...an in-depth survey of the ad hoc networks found at O'Hare, visiting on three different occasions. It found more than 20 ad hoc networks each time, with 80% of them advertising free Wi-Fi access.
As I pointed out in my previous blog post, the problem is that joining an ad-hoc network also means advertising the ad-hoc network. Maybe you are in a bar in downtown San Francisco. You connect to an ad-hoc network called "Free Wi-Fi". You then go to the airport and open your laptop computer. Other people then see that you are advertising "Free Wi-Fi".
The reason there are so many at airports is the same reason people get sick on planes: it's a lot of diverse people from around the world suddenly cramped into a tight space. Indeed, the viral spread of "Free Wi-Fi" is likely to follow the same path as bird-flu once it appears and kills us all.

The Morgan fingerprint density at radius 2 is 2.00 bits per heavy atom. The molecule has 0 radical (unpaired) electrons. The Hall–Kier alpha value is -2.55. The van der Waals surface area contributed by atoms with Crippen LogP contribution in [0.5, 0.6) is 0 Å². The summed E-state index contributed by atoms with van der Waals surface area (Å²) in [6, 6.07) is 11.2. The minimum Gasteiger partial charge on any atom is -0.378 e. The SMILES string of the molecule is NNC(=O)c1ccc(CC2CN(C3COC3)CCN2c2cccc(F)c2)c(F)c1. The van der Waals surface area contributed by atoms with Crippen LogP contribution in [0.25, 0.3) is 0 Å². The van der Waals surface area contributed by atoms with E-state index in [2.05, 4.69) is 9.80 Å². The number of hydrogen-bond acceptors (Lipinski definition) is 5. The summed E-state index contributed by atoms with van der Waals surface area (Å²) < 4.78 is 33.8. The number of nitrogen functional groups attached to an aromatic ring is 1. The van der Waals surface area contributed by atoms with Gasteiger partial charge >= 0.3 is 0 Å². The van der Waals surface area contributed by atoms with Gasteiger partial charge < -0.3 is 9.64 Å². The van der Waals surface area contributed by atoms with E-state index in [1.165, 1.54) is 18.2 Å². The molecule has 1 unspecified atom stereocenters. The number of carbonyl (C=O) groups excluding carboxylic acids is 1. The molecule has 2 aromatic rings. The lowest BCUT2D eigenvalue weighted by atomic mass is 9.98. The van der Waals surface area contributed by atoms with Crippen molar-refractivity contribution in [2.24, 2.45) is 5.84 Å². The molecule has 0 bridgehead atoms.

I've traveled a lot recently and probed every single ad-hoc network I've come accross in airports. Not a single one returned a DHCP address. Indeed, using the ad-hoc features built into PCs is actually harder to carry out MitM attacks setting up real access points, such as with monowall on a linux notebook or bringing along a WRT54G. Thus, Computer World gets it completely wrong: it tells you to distrust ad-hoc networks in airports, but in fact it's the access-points you see that are likely more of a threat.
This is destined to go down to one of the wrong pieces of cyber-security advice like "don't trust e-mail from strangers" that isn't true, but hits all the right prejudice that everyone repeats it anyway.